Now, both Denise and Brady Wolf, a 2013 McDonogh graduate, coach the Owings Mills-based Baltimore Stix, just one of more than 30 club programs in the state affiliated with USA Field Hockey.

"Even five years ago, I had maybe one or two players who were playing club," Leslee Brady said. "Now I've got dozens."

"We've gotten some better quality clubs that have come into town," Arundel coach Carrie Vosburg said. "Now, we're starting to really reap the benefits of that."

Still, the numbers continue to pale in comparison with lacrosse, which has become a year-round pursuit for many. At lacrosse-power McDonogh, for instance, Wolf still has problems attracting younger players, since club lacrosse season overlaps high school field hockey season.

It’s an issue that also affects public schools in certain parts of the area, which sometimes have difficulty fielding varsity teams, much less JV squads.

"It’s hard sometimes because I get a lot of kids who come in as freshmen and they’re multi-sport athletes, but they’re like, `Lacrosse, lacrosse, lacrosse. I want to play in college,' " Vosburg said. “I think there’s a misconception, because a lot of these kids could have opportunities to play field hockey in college, as well. But for whatever reason, there’s been this big push for lacrosse from a very young age.”

Of course, teams able to fill out their rosters with talented lacrosse athletes also see the benefits. Last season, for instance, Notre Dame Prep utilized nearly a dozen lacrosse players on its way to finishing 20-1 and winning the Interscholastic Athletic Association of Maryland A Conference title for the second straight year.

“That’s kind of what sets apart really good years — how many of those really great lacrosse players do you get,” Ross said. “They can be a differentiator of whether or not you’re going to win some big games.”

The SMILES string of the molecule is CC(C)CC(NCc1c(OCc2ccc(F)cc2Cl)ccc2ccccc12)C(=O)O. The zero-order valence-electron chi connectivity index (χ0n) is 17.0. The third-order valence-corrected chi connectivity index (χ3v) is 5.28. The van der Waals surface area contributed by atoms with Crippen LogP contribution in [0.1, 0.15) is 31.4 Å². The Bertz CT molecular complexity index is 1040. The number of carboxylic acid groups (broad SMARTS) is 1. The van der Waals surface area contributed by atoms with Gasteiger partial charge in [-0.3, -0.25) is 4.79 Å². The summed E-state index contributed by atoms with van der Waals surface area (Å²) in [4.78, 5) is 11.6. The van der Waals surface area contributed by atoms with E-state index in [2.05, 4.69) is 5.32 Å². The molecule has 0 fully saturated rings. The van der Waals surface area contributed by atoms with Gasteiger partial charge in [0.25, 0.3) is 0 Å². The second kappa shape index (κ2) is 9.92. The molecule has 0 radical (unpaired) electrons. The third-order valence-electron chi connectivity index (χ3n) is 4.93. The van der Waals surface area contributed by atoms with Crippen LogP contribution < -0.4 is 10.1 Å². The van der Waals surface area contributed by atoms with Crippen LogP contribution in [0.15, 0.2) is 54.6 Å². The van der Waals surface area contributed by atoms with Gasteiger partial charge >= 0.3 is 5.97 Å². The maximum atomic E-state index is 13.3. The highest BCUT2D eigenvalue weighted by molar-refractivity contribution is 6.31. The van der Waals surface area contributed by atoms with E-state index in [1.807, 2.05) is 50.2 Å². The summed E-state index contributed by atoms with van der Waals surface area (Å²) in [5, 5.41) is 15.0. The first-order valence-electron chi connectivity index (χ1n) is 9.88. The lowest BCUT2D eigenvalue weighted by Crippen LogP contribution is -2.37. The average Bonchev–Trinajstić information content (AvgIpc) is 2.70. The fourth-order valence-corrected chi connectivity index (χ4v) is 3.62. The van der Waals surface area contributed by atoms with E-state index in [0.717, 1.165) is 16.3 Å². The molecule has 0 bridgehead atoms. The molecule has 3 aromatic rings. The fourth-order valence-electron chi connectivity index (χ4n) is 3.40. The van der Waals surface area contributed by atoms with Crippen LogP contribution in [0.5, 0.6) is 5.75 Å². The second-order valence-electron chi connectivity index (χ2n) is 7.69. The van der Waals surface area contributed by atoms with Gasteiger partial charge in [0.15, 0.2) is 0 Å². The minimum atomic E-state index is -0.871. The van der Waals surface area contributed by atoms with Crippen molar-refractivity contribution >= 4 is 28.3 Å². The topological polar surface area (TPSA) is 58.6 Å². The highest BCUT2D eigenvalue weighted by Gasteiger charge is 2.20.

Pennsylvania, like most other states, has less of a conflict when it comes to field hockey vs. lacrosse, with more girls focusing on field hockey from an early age.

That’s what will make next month’s inaugural MAX Field Hockey National High School Invitational so interesting. The five local teams participating — NDP, McDonogh, Garrison Forest, Archbishop Spalding and Arundel — will get to see just how far they’ve come, and just how far they still must go to compete with the nation’s elite.

NDP, The Baltimore Sun’s top-ranked team a year ago, will face Louisville’s Sacred Heart Academy, the No. 8 team in the nation, and Germantown Academy, the No. 10 team in Pennsylvania. A Conference finalist Garrison Forest will play three games, including one against Greenwich (Connecticut) Academy, the No. 12 team in the Northeast.

Each game will be a huge challenge. Teams earned invitations either by finishing in the national or regional rankings, or by competing for a state or major conference championship. While chances to play the best teams in the nation have become commonplace in sports like basketball and lacrosse, the idea of a three-day, 36-team tournament is a first in high school field hockey.

“I really like the idea for our high school team to get to travel together and experience that,” said Vosburg, whose Arundel team will play twice, including a game against New Jersey Group 2 state champion West Essex. "It kind of gives us an idea about, `Hey, where does Maryland field hockey stack up vs. Pennsylvania, New Jersey, New York.' "

“This is going to be a big challenge,” Brady said. “That’s one of the reasons I signed up to play in it. Most of our competition is in our own league, so where do we get the competition outside of our own conference? This is a great opportunity for us to see how far we’ve come.”